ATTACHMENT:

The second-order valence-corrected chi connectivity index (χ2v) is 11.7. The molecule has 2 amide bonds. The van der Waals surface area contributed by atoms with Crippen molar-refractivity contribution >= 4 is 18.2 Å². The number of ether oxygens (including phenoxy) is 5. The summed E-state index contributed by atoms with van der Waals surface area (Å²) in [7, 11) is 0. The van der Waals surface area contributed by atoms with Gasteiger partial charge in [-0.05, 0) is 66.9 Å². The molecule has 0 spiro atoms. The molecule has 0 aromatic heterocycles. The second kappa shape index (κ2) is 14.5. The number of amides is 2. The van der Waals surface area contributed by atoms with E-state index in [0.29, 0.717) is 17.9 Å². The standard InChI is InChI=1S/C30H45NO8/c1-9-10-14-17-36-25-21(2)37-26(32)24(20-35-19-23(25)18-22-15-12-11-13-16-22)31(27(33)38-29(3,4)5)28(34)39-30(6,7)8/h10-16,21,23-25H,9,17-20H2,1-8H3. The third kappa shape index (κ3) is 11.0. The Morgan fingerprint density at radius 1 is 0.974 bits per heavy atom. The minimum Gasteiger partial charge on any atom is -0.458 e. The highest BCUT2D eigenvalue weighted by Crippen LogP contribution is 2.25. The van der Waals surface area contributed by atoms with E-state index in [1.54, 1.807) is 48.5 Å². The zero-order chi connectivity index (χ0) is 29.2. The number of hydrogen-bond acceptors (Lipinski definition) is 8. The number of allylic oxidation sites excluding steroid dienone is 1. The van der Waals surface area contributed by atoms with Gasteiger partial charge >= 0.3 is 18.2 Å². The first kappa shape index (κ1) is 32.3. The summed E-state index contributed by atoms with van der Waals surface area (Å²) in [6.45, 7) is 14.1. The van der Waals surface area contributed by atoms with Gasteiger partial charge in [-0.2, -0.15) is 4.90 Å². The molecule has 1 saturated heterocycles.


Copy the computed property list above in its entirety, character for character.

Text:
The second-order valence-corrected chi connectivity index (χ2v) is 11.7. The molecule has 2 amide bonds. The van der Waals surface area contributed by atoms with Crippen molar-refractivity contribution >= 4 is 18.2 Å². The number of ether oxygens (including phenoxy) is 5. The summed E-state index contributed by atoms with van der Waals surface area (Å²) in [7, 11) is 0. The van der Waals surface area contributed by atoms with Gasteiger partial charge in [-0.05, 0) is 66.9 Å². The molecule has 0 spiro atoms. The molecule has 0 aromatic heterocycles. The second kappa shape index (κ2) is 14.5. The number of amides is 2. The van der Waals surface area contributed by atoms with E-state index in [0.29, 0.717) is 17.9 Å². The standard InChI is InChI=1S/C30H45NO8/c1-9-10-14-17-36-25-21(2)37-26(32)24(20-35-19-23(25)18-22-15-12-11-13-16-22)31(27(33)38-29(3,4)5)28(34)39-30(6,7)8/h10-16,21,23-25H,9,17-20H2,1-8H3. The third kappa shape index (κ3) is 11.0. The Morgan fingerprint density at radius 1 is 0.974 bits per heavy atom. The minimum Gasteiger partial charge on any atom is -0.458 e. The highest BCUT2D eigenvalue weighted by Crippen LogP contribution is 2.25. The van der Waals surface area contributed by atoms with E-state index in [1.54, 1.807) is 48.5 Å². The zero-order chi connectivity index (χ0) is 29.2. The number of hydrogen-bond acceptors (Lipinski definition) is 8. The number of allylic oxidation sites excluding steroid dienone is 1. The van der Waals surface area contributed by atoms with Gasteiger partial charge >= 0.3 is 18.2 Å². The first kappa shape index (κ1) is 32.3. The summed E-state index contributed by atoms with van der Waals surface area (Å²) in [6.45, 7) is 14.1. The van der Waals surface area contributed by atoms with Gasteiger partial charge in [-0.2, -0.15) is 4.90 Å². The molecule has 1 saturated heterocycles.